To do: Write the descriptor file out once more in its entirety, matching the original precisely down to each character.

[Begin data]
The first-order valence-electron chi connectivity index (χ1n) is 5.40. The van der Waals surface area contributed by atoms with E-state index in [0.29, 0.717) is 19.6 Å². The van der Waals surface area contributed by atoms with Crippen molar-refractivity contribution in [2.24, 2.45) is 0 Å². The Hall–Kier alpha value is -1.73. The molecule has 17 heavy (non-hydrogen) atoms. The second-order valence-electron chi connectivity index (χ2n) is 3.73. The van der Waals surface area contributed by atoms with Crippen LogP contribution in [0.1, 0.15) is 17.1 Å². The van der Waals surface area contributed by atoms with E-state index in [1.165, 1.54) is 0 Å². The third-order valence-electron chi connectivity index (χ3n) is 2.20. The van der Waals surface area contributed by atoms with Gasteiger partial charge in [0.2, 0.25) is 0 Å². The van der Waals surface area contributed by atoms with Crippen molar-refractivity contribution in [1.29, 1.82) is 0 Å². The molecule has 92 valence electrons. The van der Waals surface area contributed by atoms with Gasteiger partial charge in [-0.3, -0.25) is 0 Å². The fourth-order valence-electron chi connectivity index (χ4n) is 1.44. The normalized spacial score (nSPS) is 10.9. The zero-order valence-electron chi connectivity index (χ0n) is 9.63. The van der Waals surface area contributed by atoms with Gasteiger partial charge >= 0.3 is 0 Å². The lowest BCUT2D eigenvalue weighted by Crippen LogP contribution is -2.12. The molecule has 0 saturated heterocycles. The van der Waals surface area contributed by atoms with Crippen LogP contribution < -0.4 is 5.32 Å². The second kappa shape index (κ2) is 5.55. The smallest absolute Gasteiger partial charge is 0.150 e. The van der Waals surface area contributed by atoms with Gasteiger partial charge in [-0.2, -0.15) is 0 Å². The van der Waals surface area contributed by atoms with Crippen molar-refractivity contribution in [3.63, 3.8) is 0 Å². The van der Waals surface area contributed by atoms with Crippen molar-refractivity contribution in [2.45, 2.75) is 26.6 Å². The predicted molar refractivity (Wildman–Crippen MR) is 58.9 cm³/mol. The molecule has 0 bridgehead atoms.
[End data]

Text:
The first-order valence-electron chi connectivity index (χ1n) is 5.40. The van der Waals surface area contributed by atoms with E-state index in [0.29, 0.717) is 19.6 Å². The van der Waals surface area contributed by atoms with Crippen molar-refractivity contribution in [2.24, 2.45) is 0 Å². The Hall–Kier alpha value is -1.73. The molecule has 17 heavy (non-hydrogen) atoms. The second-order valence-electron chi connectivity index (χ2n) is 3.73. The van der Waals surface area contributed by atoms with Crippen LogP contribution in [0.1, 0.15) is 17.1 Å². The van der Waals surface area contributed by atoms with E-state index in [1.165, 1.54) is 0 Å². The third-order valence-electron chi connectivity index (χ3n) is 2.20. The van der Waals surface area contributed by atoms with Gasteiger partial charge in [0.2, 0.25) is 0 Å². The van der Waals surface area contributed by atoms with Crippen molar-refractivity contribution in [1.29, 1.82) is 0 Å². The molecule has 92 valence electrons. The van der Waals surface area contributed by atoms with Gasteiger partial charge in [-0.3, -0.25) is 0 Å². The fourth-order valence-electron chi connectivity index (χ4n) is 1.44. The normalized spacial score (nSPS) is 10.9. The zero-order valence-electron chi connectivity index (χ0n) is 9.63. The van der Waals surface area contributed by atoms with Gasteiger partial charge >= 0.3 is 0 Å². The lowest BCUT2D eigenvalue weighted by Crippen LogP contribution is -2.12. The molecule has 0 saturated heterocycles. The van der Waals surface area contributed by atoms with Crippen LogP contribution < -0.4 is 5.32 Å². The second kappa shape index (κ2) is 5.55. The smallest absolute Gasteiger partial charge is 0.150 e. The van der Waals surface area contributed by atoms with Gasteiger partial charge in [-0.2, -0.15) is 0 Å². The van der Waals surface area contributed by atoms with Crippen molar-refractivity contribution in [3.63, 3.8) is 0 Å². The van der Waals surface area contributed by atoms with Crippen molar-refractivity contribution in [2.45, 2.75) is 26.6 Å². The predicted molar refractivity (Wildman–Crippen MR) is 58.9 cm³/mol. The molecule has 0 bridgehead atoms.